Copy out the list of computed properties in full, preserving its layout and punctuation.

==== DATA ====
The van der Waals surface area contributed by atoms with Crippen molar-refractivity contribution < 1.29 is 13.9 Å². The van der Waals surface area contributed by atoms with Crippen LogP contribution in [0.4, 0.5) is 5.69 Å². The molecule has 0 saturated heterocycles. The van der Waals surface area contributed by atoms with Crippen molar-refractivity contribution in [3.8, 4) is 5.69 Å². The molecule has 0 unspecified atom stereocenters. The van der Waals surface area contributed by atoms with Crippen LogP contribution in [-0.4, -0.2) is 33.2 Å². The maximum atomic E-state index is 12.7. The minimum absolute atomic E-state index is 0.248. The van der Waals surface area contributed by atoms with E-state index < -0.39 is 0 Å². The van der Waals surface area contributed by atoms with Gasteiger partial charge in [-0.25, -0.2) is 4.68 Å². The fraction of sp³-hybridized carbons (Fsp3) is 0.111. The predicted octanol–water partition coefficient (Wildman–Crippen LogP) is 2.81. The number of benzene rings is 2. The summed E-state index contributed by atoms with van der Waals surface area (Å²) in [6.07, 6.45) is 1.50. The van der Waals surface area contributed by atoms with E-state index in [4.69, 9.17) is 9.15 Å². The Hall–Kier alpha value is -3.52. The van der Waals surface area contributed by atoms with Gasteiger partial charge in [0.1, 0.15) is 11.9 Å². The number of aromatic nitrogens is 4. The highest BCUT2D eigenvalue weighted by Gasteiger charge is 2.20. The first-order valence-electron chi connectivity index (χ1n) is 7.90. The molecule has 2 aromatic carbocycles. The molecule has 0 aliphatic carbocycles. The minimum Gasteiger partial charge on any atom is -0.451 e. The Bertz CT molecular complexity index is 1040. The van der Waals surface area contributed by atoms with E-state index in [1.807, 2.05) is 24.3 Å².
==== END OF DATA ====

The van der Waals surface area contributed by atoms with Crippen molar-refractivity contribution < 1.29 is 13.9 Å². The van der Waals surface area contributed by atoms with Crippen LogP contribution in [0.4, 0.5) is 5.69 Å². The molecule has 0 saturated heterocycles. The van der Waals surface area contributed by atoms with Crippen molar-refractivity contribution in [3.8, 4) is 5.69 Å². The molecule has 0 unspecified atom stereocenters. The van der Waals surface area contributed by atoms with Crippen LogP contribution in [-0.4, -0.2) is 33.2 Å². The maximum atomic E-state index is 12.7. The minimum absolute atomic E-state index is 0.248. The van der Waals surface area contributed by atoms with E-state index < -0.39 is 0 Å². The van der Waals surface area contributed by atoms with Gasteiger partial charge in [-0.25, -0.2) is 4.68 Å². The fraction of sp³-hybridized carbons (Fsp3) is 0.111. The predicted octanol–water partition coefficient (Wildman–Crippen LogP) is 2.81. The number of benzene rings is 2. The summed E-state index contributed by atoms with van der Waals surface area (Å²) in [6.07, 6.45) is 1.50. The van der Waals surface area contributed by atoms with E-state index in [4.69, 9.17) is 9.15 Å². The Hall–Kier alpha value is -3.52. The van der Waals surface area contributed by atoms with Gasteiger partial charge in [0.1, 0.15) is 11.9 Å². The number of aromatic nitrogens is 4. The highest BCUT2D eigenvalue weighted by Gasteiger charge is 2.20. The first-order valence-electron chi connectivity index (χ1n) is 7.90. The molecule has 2 aromatic carbocycles. The molecule has 0 aliphatic carbocycles. The minimum Gasteiger partial charge on any atom is -0.451 e. The Bertz CT molecular complexity index is 1040. The van der Waals surface area contributed by atoms with E-state index in [1.807, 2.05) is 24.3 Å².